Remember The Abyss, a 1989 science fiction film that takes place in the deep dark ocean? The movie was directed by James Cameron (Avatar), starring Ed Harris, Mary Elizabeth Mastrantonio, and Michael Biehn.
While the movie was filmed in various locations, including California, Missouri, and North Carolina, most of the underwater scenes were filmed in an unfinished nuclear reactor facility in Gaffney, South Carolina at the Cherokee Nuclear Power Plant.
Additional underwater scenes were also filmed at theBonne Terre Mine in Bonne Terre, Missouri, where the largest underground lake in the world is located.
Built in the mid-1970s by Duke Power, the containment tanks at the Cherokee Nuclear Power Plant was never actually used as intended. Instead, in January 1986, a film producer from North Carolina named Earl Owensby purchased the abandoned facility and converted it into a movie studio.
The underwater set of The Abyss contained seven million gallons of water (40 feet deep), the largest underwater set in the world at the time of filming. As deep as the tank was, however, there was still too much light streaming down from the surface. To solve that problem, the crew used a giant tarpaulin and billions of tiny black plastic beads to block out the light. When a storm destroyed the tarpaulin, filming switched to night time.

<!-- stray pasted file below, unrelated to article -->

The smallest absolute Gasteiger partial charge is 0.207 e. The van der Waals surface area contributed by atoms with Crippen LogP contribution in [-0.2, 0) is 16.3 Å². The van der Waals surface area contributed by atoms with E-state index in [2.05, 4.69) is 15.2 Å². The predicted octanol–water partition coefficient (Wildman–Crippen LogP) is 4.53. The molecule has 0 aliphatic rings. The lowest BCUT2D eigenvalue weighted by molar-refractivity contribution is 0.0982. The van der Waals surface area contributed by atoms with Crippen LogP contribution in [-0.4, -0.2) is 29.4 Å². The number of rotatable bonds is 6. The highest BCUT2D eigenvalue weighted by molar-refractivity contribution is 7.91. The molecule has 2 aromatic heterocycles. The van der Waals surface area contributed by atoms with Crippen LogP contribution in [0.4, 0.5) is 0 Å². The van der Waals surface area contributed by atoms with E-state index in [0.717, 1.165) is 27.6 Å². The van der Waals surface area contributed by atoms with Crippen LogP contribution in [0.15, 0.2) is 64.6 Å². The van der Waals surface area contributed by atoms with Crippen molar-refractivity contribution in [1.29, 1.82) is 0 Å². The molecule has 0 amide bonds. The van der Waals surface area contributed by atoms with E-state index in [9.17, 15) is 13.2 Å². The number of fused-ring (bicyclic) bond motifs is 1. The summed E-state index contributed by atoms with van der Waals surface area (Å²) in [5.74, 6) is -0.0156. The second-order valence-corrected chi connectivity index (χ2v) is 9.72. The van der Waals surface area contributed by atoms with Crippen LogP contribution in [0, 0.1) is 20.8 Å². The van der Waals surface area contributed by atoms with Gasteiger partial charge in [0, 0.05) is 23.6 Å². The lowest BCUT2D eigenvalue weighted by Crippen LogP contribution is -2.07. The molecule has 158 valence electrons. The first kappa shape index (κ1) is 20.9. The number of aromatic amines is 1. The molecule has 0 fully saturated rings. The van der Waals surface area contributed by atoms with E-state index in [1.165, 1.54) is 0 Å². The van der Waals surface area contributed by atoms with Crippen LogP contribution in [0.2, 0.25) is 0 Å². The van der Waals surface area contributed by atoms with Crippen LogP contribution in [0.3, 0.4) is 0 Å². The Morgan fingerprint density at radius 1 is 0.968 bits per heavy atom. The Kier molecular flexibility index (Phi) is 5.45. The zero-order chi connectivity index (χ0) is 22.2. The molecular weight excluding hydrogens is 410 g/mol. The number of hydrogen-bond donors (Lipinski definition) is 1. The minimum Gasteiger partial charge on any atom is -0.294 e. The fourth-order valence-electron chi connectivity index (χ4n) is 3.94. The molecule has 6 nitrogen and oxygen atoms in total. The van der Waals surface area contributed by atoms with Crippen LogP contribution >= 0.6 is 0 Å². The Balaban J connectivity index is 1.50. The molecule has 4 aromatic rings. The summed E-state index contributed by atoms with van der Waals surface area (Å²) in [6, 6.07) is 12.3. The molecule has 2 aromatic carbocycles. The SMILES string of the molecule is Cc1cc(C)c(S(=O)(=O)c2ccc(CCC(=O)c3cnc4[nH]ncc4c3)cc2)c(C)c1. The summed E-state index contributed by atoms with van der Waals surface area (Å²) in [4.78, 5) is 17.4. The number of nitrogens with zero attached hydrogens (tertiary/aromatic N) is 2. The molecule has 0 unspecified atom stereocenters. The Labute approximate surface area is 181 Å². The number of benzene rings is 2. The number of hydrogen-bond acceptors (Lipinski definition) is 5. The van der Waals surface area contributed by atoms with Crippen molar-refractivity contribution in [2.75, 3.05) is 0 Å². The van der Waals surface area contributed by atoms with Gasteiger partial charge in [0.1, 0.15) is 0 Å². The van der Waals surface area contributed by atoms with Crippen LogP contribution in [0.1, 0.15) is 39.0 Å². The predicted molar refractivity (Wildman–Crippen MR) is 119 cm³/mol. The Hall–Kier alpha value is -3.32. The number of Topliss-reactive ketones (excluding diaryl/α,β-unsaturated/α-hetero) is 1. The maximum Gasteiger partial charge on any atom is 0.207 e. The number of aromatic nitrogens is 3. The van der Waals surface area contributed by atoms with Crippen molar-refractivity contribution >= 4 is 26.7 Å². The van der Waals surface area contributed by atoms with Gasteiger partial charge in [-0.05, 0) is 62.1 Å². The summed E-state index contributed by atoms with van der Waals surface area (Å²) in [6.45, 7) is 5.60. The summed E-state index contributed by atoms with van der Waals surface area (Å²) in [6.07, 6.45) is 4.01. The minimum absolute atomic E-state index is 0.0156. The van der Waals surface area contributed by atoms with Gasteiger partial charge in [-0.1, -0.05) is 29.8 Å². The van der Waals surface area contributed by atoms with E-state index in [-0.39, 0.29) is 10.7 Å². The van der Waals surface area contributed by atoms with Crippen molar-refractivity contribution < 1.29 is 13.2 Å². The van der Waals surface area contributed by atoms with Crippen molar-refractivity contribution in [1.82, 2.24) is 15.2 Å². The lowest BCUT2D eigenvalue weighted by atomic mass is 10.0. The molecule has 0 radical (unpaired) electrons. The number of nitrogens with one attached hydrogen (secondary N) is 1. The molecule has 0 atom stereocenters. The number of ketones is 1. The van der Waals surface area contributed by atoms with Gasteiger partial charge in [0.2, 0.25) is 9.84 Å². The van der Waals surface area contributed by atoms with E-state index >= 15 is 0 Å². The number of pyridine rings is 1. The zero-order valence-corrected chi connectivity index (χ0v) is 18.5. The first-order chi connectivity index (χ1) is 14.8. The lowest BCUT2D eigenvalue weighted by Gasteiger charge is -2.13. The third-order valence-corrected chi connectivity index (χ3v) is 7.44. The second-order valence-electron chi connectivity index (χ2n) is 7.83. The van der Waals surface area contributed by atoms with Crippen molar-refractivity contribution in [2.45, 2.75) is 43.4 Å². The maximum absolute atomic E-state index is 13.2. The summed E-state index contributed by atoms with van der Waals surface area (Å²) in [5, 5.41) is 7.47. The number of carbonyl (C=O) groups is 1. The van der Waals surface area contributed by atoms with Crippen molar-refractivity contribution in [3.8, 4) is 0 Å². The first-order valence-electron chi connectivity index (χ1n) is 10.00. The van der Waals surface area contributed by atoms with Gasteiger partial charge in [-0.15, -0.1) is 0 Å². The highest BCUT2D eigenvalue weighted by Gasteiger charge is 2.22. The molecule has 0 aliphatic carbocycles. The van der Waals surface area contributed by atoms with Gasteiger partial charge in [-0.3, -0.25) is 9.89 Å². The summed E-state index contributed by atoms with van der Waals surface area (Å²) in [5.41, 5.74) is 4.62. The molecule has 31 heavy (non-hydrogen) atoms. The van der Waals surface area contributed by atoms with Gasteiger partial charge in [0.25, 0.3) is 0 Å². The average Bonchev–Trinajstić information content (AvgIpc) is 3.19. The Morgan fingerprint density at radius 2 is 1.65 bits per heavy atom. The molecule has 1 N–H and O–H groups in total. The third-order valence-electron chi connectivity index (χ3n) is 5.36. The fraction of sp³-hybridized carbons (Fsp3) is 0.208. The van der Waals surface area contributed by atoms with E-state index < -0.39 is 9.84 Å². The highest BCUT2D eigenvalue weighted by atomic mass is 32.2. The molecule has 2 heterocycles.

Because the actors and crew spent the majority of their time working underwater, they had to regularly undergo decompression before re-surfacing. Many of the actors agreed that their experiences during the filming of The Abyss was emotionally and physically draining. Mastrantonio even had a brief emotional break down while Ed Harris almost drowned during one of the underwater scenes.
Since the production of The Abyss went above budget, the underwater set was never dismantled and still exists in the abandoned Cherokee plant today. Visiting the set or taking pictures of the property is considered trespassing and there will be a fine if you get caught. Still, once in a while there are a few curious fans who successfully made the trek and wrote about their adventures. (The photos of the plant are included at the bottom of that web page, so don’t forget to scroll down.)
The Abyss won an Oscar for best visual effects in 1990.